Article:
Fences – 2016 Director Denzel Washington Screenplay August Wilson Starring Washington, Viola Davis, Stephen Henderson, Jovan Adepo, Russell Hornsby, Mykelti Williamson, Saniyya Sidney Some people build fences to keep people out, and other people build fences to keep […]
Fences – 2016
Director Denzel Washington
Screenplay August Wilson
Starring Washington, Viola Davis, Stephen Henderson, Jovan Adepo, Russell Hornsby, Mykelti Williamson, Saniyya Sidney
Some people build fences to keep people out, and other people build fences to keep people in.
There is a bushel of truth to be gleaned from observing the lives intersecting inside of Fences. There is almost certainly as much bullshit, too. The start of the film has an extremely flawed protagonist Troy Maxson (Washington) coming home from work with his friend Jim Bono (Henderson). Troy is spilling out the stories as fast as he can. Once in a while, Jim will point out little truths about Troy. Troy brushes them aside in time for them to arrive at his home and starts up with the bullshit stories again, this time with his loving wife Rose (Davis) jumping in and out of them with her own tolerant asides to the story. Troy’s stories are not complete fabrications. We get nuggets of true feeling scattered throughout. Even Rose knows to dust a little here and there. All parties know not to damage the illusion of happiness though.
Soon we see Troy’s son – Lyons (Hornsby) from his first marriage, before he spent 15 years in prison. Lyons wants to borrow some money from Troy. Troy is filled with indignant bluster. Rose gives it to Lyons. Troy’s relationship with Lyons could use some work that only a woman who is not his mother is willing to put in. This is a bad sign, but not nearly as bad as what is going on with Troy and Rose’s son, Cory (Henderson). Cory is a star athlete for his high school, and he’s getting some looks by colleges for a possible scholarships. Troy puts pressure on Cory to hold a job, go to high school and work around the house before he can play football, and is ready to pounce when he makes a choice to consolidate any of the options to focus on another. That Troy was once a baseball prospect himself before the leagues were integrated has something to do with this vitriol. Not knowing how to count his blessings and be supportive is another.
We also meet Troy’s brother, Gabriel, who suffered an injury in the Second World War. This injury has made him daft, but it also allowed a settlement that allowed Troy to buy a down payment on the house that he’s been paying on ever since. This was a source of concern for Troy when he had Gabriel living with him. It’s a source of embarrassment now that Gabriel decided he wanted to live down the street.
Troy is a classic Greek figure. He is king of his fragile domain and has a weary hold on what little he has been able to put together from scratch. He is on the verge of making a breakthrough in life when he makes a decision that begins to tear it all down.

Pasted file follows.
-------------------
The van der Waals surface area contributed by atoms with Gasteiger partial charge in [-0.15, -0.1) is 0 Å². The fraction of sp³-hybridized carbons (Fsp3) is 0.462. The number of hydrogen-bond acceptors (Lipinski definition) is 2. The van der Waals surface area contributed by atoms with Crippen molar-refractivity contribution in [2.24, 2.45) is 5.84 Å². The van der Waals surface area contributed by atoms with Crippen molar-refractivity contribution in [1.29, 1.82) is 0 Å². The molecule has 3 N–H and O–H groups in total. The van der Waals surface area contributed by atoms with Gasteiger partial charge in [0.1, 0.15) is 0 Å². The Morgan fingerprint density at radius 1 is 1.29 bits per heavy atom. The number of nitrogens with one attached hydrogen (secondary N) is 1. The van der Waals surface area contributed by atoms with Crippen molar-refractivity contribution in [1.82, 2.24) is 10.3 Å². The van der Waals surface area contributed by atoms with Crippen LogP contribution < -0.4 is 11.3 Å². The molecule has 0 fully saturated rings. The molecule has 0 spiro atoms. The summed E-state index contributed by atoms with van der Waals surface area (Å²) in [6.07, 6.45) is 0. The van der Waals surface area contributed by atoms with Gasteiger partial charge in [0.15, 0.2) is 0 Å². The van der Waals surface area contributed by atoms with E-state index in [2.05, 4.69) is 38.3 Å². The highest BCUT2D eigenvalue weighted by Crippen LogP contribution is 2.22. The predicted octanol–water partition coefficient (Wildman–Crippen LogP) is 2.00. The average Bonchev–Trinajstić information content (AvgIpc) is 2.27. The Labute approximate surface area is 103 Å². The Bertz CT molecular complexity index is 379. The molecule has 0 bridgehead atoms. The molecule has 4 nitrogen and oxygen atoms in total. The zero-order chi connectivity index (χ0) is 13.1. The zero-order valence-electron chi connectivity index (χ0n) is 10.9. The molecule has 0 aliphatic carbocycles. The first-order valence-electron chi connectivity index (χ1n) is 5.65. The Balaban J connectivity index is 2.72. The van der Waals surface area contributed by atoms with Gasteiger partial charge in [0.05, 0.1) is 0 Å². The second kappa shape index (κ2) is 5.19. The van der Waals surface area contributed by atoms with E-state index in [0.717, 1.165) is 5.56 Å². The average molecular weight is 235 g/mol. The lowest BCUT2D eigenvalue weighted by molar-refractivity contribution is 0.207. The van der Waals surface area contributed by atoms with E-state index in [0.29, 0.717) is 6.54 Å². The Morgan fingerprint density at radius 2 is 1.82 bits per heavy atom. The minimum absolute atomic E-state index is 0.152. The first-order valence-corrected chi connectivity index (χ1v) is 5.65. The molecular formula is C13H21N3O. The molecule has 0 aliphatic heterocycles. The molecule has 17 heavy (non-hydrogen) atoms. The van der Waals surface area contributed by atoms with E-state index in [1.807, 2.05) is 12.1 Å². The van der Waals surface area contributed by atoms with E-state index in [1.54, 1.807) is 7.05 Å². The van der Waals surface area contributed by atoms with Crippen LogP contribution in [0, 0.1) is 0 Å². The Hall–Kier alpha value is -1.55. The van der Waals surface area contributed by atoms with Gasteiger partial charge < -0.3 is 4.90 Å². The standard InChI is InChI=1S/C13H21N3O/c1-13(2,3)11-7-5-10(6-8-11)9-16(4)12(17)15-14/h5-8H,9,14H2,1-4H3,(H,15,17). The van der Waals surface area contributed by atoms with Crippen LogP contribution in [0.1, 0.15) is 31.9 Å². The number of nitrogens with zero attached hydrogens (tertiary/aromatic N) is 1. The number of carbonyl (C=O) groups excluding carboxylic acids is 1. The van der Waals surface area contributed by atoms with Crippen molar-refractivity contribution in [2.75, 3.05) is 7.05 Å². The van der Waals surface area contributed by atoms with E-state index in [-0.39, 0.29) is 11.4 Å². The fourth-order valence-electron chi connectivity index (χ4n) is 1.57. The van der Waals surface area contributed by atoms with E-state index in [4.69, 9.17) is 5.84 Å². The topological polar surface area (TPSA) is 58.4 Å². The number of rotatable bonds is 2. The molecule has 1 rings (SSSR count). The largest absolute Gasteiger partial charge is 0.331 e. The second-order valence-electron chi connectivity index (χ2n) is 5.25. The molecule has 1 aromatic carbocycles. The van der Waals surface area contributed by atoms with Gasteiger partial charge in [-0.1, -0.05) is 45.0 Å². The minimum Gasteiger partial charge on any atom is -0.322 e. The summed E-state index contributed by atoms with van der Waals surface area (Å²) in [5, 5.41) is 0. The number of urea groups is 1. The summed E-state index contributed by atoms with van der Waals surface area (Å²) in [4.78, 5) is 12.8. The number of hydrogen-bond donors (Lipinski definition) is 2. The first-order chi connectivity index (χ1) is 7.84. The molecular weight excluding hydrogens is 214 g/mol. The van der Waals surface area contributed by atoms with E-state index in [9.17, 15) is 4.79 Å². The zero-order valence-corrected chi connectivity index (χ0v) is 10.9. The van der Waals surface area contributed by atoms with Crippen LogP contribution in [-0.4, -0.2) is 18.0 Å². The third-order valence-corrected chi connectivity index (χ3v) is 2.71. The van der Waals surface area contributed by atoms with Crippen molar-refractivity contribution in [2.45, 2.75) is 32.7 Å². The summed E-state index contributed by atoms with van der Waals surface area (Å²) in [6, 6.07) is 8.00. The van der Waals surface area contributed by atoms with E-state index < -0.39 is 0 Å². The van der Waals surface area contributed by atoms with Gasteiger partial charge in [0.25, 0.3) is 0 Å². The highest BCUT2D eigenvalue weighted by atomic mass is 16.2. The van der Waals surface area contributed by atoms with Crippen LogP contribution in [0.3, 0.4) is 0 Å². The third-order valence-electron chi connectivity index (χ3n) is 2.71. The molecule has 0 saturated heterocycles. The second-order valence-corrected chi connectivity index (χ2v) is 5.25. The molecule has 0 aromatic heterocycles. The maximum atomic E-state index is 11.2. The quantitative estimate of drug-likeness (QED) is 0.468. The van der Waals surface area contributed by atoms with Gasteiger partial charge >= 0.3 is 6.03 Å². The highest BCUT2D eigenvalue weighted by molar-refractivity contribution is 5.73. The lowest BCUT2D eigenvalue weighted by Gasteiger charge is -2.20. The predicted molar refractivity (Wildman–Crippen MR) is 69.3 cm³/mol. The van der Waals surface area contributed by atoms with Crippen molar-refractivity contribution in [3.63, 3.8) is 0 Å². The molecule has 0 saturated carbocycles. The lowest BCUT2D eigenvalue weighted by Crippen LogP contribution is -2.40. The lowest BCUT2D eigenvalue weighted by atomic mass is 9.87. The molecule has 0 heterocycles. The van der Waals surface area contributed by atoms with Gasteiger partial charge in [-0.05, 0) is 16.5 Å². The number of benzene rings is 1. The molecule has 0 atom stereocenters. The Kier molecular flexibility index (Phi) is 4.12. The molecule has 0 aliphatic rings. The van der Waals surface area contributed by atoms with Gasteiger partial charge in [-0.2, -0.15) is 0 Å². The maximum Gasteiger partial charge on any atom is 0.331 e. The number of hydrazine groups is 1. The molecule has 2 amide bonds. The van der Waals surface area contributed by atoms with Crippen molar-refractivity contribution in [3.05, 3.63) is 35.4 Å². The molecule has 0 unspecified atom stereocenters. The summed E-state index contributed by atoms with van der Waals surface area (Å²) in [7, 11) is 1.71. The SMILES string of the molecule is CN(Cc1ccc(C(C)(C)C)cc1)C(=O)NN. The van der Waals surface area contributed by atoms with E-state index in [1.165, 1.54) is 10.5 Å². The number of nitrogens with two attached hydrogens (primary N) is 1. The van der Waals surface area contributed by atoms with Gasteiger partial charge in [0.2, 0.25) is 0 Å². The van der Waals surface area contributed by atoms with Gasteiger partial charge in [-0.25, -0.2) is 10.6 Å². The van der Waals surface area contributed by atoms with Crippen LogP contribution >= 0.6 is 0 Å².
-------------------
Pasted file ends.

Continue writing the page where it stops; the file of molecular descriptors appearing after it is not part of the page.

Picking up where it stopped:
It is then that we discover the true backbone of the story and the kingdom, now in shambles, has been Rose all along. Her work has been taken for granted, and so has her heart. She is bigger than Troy, though, in almost every measure.
Washington is as brave an actor as we have been blessed with in many generations. Here he is no different. His choice to absorb the flawed protagonist and make him good, but not all the way good is gutsy. Even more a risk is to allow him to be honest enough to embrace his faults, but not wise enough to understand his true purpose as a husband and a father. Troy is like many men I have known – including my father. He’s a man with faults I also struggle to overcome.
Washington’s best move – hands down – is giving the role of Rose to another of our greatest actors. Davis completely absorbs the role of the woman taken for granted. The breadth of her pain and despair is etched upon every line of her face and captured in the small of her back when she leans over in between chores. I have known this woman in my life, too. It wouldn’t be tough to guess of whom I might be speaking.
The conflict between Troy and his children – as well the constant salve being applied by Rose – gives another powerful demonstration of a truism that doesn’t have to be true. He won’t commit to a relationship with one. He is overbearing to the point of cruelty with another. He is too late for all of them. Who hasn’t felt this as a child and later wondered if they’ve repeated the mistake as a parent?
The rest of the cast is stellar and the story is exceptionally told. If there is a weakness, it’s in the obvious feel of a play rather than a film. This can be forgiven, though. Most probably would not have seen it otherwise. This is definitely one of the best films of the year, with a story that needs to be told, until men can learn from mistakes they see rather than just the ones they make themselves.
(***** out of *****)